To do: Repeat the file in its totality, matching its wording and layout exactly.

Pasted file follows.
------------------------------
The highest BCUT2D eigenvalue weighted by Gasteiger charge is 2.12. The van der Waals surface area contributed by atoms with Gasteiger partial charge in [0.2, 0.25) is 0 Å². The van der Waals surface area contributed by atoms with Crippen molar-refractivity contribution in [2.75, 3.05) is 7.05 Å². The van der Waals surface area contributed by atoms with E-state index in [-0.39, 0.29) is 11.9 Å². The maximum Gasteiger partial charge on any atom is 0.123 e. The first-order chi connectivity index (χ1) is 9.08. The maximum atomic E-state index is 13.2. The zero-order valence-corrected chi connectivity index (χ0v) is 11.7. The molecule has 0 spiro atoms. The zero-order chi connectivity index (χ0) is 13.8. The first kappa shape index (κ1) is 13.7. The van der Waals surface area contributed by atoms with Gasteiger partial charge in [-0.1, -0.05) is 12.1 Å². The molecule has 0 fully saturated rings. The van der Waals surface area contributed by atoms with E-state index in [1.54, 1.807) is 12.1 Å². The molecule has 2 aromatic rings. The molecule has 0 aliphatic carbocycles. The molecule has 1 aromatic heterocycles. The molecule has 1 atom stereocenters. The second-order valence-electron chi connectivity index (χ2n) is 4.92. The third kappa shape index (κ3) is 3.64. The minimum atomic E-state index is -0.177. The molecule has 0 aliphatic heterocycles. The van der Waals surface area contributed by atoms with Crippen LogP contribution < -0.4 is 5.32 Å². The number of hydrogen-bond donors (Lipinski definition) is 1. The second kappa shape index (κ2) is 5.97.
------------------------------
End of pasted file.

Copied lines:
The highest BCUT2D eigenvalue weighted by Gasteiger charge is 2.12. The van der Waals surface area contributed by atoms with Gasteiger partial charge in [0.2, 0.25) is 0 Å². The van der Waals surface area contributed by atoms with Crippen molar-refractivity contribution in [2.75, 3.05) is 7.05 Å². The van der Waals surface area contributed by atoms with E-state index in [-0.39, 0.29) is 11.9 Å². The maximum Gasteiger partial charge on any atom is 0.123 e. The first-order chi connectivity index (χ1) is 9.08. The maximum atomic E-state index is 13.2. The zero-order valence-corrected chi connectivity index (χ0v) is 11.7. The molecule has 0 spiro atoms. The zero-order chi connectivity index (χ0) is 13.8. The first kappa shape index (κ1) is 13.7. The van der Waals surface area contributed by atoms with Gasteiger partial charge in [-0.1, -0.05) is 12.1 Å². The molecule has 0 fully saturated rings. The van der Waals surface area contributed by atoms with E-state index in [1.54, 1.807) is 12.1 Å². The molecule has 2 aromatic rings. The molecule has 0 aliphatic carbocycles. The molecule has 1 aromatic heterocycles. The molecule has 1 atom stereocenters. The second-order valence-electron chi connectivity index (χ2n) is 4.92. The third kappa shape index (κ3) is 3.64. The minimum atomic E-state index is -0.177. The molecule has 0 aliphatic heterocycles. The van der Waals surface area contributed by atoms with Crippen LogP contribution < -0.4 is 5.32 Å². The number of hydrogen-bond donors (Lipinski definition) is 1. The second kappa shape index (κ2) is 5.97.